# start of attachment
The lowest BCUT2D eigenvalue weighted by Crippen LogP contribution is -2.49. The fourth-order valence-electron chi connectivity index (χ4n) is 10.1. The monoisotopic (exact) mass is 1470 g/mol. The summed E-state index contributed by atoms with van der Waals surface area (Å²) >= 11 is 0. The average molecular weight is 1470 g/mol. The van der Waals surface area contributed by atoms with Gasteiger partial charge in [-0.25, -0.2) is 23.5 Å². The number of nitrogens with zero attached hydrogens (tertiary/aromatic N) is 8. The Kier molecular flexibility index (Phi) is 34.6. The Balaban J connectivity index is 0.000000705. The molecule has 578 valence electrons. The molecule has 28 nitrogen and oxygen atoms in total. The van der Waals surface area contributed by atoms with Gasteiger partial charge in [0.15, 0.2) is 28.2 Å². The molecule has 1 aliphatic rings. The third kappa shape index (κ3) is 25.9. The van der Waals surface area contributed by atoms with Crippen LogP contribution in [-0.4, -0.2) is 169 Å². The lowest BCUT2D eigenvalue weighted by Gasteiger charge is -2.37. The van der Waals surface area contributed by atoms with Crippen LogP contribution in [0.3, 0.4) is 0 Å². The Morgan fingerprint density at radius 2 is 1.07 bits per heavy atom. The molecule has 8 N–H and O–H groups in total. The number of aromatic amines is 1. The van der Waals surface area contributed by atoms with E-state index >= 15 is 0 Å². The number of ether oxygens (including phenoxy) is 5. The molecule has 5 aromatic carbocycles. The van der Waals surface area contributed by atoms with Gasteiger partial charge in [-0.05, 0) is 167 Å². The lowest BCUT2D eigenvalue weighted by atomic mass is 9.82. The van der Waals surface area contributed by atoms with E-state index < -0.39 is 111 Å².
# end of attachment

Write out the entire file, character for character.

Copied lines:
The lowest BCUT2D eigenvalue weighted by Crippen LogP contribution is -2.49. The fourth-order valence-electron chi connectivity index (χ4n) is 10.1. The monoisotopic (exact) mass is 1470 g/mol. The summed E-state index contributed by atoms with van der Waals surface area (Å²) >= 11 is 0. The average molecular weight is 1470 g/mol. The van der Waals surface area contributed by atoms with Gasteiger partial charge in [-0.25, -0.2) is 23.5 Å². The number of nitrogens with zero attached hydrogens (tertiary/aromatic N) is 8. The Kier molecular flexibility index (Phi) is 34.6. The Balaban J connectivity index is 0.000000705. The molecule has 578 valence electrons. The molecule has 28 nitrogen and oxygen atoms in total. The van der Waals surface area contributed by atoms with Gasteiger partial charge in [0.15, 0.2) is 28.2 Å². The molecule has 1 aliphatic rings. The third kappa shape index (κ3) is 25.9. The van der Waals surface area contributed by atoms with Crippen LogP contribution in [-0.4, -0.2) is 169 Å². The lowest BCUT2D eigenvalue weighted by Gasteiger charge is -2.37. The van der Waals surface area contributed by atoms with Crippen LogP contribution in [0.3, 0.4) is 0 Å². The Morgan fingerprint density at radius 2 is 1.07 bits per heavy atom. The molecule has 8 N–H and O–H groups in total. The number of aromatic amines is 1. The van der Waals surface area contributed by atoms with E-state index >= 15 is 0 Å². The number of ether oxygens (including phenoxy) is 5. The molecule has 5 aromatic carbocycles. The van der Waals surface area contributed by atoms with Gasteiger partial charge in [-0.05, 0) is 167 Å². The lowest BCUT2D eigenvalue weighted by atomic mass is 9.82. The van der Waals surface area contributed by atoms with E-state index < -0.39 is 111 Å².